So when Jesus says, “… go and point out the fault when the two of you are alone,” it’s not about identifying who is in the wrong, who is the sinner, who is the bad person. It is not about that at all, it is a matter of honesty among the sinners in God’s community, of communicating clearly about hurts and offenses taken. Sometimes that communication is hard or frightening, and it takes another—someone outside the relationship, someone to help communication or provide support when getting truth told is a daunting prospect. This passage frankly acknowledges that there might be situations where relationships are so badly damaged and trust so ruptured that reconciliation won’t take place. It is clear that such things happened in the churches we know about from the New Testament and historically in every age. But Jesus is not looking for a community where there will be no disagreements or hurts. Quite the opposite, Jesus creates a community where there will be hurts and breaches of trust, and in his presence they will be healed. We are called to be the mercy of Christ and it takes real work to live that honestly and compassionately.
The lectionary chops the lessons in some odd ways sometimes, and today is one of them. Today’s lesson is followed by the parable of the Unmerciful Servant—one who asserted his rights in a brutal and uncompassionate way—a warning to those who would cleave to the values of this world rather than the mercy of God’s Kingdom. But the ending of todays’ lesson is interrupted. Here’s how the section ends in the Gospel of Matthew:
“Again, Amen I say to you, if two of you agree on earth about anything you ask, it will be done for you by my Father in heaven. For where two or three are gathered in my name. I am among them. Then Peter came and said to him, ‘Lord, if another brother or sister sins against me, how often should I forgive? As many as seven times?’ Jesus said to him, ‘Not seven times, but, I tell you, seventy-seven times.’”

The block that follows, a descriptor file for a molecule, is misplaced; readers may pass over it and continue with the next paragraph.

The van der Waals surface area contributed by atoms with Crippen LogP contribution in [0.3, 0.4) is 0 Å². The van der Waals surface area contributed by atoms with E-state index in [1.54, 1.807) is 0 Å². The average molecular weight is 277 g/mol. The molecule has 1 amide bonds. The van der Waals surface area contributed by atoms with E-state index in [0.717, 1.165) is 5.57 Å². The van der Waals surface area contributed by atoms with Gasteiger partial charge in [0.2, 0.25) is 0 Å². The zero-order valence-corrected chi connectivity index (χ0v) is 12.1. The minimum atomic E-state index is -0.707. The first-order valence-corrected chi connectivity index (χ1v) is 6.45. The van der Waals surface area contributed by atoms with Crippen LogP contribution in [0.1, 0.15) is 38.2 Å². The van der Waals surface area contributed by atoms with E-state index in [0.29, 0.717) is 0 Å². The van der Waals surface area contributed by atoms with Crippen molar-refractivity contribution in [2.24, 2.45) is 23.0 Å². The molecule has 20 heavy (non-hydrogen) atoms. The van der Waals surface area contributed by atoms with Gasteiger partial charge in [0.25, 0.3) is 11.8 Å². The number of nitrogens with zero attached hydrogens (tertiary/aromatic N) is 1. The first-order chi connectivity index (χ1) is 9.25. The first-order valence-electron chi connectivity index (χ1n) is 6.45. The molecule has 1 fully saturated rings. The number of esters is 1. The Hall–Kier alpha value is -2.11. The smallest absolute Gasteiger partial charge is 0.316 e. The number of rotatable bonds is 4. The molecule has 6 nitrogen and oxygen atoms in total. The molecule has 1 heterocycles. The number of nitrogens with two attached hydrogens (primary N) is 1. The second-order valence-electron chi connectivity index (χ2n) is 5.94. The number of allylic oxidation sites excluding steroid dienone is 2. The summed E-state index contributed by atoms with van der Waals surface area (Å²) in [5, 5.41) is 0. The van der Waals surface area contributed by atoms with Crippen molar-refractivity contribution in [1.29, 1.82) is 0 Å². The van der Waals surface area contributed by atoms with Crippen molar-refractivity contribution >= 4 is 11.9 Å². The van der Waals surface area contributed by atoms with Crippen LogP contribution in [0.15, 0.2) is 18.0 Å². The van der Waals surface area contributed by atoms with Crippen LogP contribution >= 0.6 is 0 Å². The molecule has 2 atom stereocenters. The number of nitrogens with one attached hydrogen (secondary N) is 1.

Then Jesus launches directly into the parable I just mentioned. It’s on good authority that we constantly misunderstand this lesson. St. Peter himself wants to limit the mercy in the community to a certain number of offenses before you’re tossed. Jesus’ response is basically to shake his head—No! Not just a number of times you can count—seventy-seven! (Some manuscripts actually say seventy times seven—perhaps he really meant seven to the seventieth power.) We are held fast in the community of God’s mercy. The realities of sins, missteps or offenses do not break the fabric of that divine community—we are blessed to live in the honesty of Christ’s mercy. St. Paul says it this way in today’s epistle:
“You know what time it is, how it is now the time for you to wake from sleep. For salvation is nearer to us now than when we became believers; the night is far gone, the day is near. Let us then lay aside the works of darkness and put on the armor of light; let us live honorably as in the day.”
I’m very happy to join with all of you here at Calvary. As we walk together in the light we will focus on Jesus and how he leads us into the compassion of God. Church is not about the priest, or program, or success. It is about our lives being incorporated into the mercy of God in the real world.
In your compassion, there is a lot to remember this week in that world: remember on the anniversary of September 11th, those who died sixteen years ago in the World Trade Center and those who still mourn them; remember also those in harm’s way at this time, including those suffering from the earthquake in Mexico, the aftermath of Hurricane Harvey in Texas and Louisiana, and those suffering from Hurricane Irma which is now passing through Florida. Trust in God, and hold God’s children in your hearts.